Availability of better data on communication networks can undermine community enforcement

James David Campbell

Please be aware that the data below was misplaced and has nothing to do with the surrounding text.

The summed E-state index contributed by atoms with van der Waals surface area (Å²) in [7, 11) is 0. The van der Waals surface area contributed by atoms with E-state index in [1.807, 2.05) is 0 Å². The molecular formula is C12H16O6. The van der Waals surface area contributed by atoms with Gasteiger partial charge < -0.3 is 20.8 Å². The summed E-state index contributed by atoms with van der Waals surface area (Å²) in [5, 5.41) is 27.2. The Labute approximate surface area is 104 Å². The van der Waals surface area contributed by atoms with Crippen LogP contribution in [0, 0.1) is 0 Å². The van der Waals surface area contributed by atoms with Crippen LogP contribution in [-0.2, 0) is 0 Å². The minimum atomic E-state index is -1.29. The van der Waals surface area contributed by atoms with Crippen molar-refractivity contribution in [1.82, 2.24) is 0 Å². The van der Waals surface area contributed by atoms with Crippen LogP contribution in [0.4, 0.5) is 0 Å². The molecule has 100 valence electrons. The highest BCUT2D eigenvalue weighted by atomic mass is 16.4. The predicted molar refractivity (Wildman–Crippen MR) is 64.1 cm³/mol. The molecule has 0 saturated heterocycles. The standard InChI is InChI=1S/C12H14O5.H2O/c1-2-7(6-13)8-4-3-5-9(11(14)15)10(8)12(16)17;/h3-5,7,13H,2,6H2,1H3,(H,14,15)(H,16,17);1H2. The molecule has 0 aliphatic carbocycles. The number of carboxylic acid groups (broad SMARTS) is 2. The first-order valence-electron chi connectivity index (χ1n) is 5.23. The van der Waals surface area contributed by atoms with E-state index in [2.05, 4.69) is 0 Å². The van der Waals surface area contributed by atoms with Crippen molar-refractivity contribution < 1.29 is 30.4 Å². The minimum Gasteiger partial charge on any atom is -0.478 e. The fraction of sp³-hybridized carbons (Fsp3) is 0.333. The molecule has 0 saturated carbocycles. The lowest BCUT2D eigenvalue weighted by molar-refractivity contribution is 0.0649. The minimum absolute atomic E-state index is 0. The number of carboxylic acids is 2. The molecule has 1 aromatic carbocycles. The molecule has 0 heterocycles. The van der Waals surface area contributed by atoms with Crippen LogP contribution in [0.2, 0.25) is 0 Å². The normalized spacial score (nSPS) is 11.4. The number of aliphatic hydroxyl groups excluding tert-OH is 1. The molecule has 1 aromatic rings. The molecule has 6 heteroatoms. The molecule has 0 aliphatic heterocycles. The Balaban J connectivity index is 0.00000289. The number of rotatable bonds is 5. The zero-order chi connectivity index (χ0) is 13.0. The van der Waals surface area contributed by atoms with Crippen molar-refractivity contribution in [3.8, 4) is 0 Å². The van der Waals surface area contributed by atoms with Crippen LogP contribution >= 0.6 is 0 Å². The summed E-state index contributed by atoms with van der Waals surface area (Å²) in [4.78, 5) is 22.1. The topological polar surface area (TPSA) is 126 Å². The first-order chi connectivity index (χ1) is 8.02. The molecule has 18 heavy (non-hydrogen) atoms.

I consider a repeated trust game played between a group of insiders, arranged in a network representing their lines of communication, and a single outsider. Insiders follow a local punishment rule, shunning the outsider if it has cheated them or a neighbor. The object of interest is that the outsider may know either summary statistics about the nature of the network, or know its precise non-anonymous structure. For the outsider to have knowledge of the precise structure may, depending on the shape of the network, increase or decrease the volume of honest interaction that can be sustained. In extreme cases, a small `local' vulnerability to outside exploitation can result in a total breakdown of the chance for mutually beneficial trade across the whole network. Strategic ignorance and obfuscation of network structure may therefore be valuable to both sides, complicating the problem for a network operator seeking to monetize data on the network graph. I discuss recent decisions by Twitter and Facebook in this framework.

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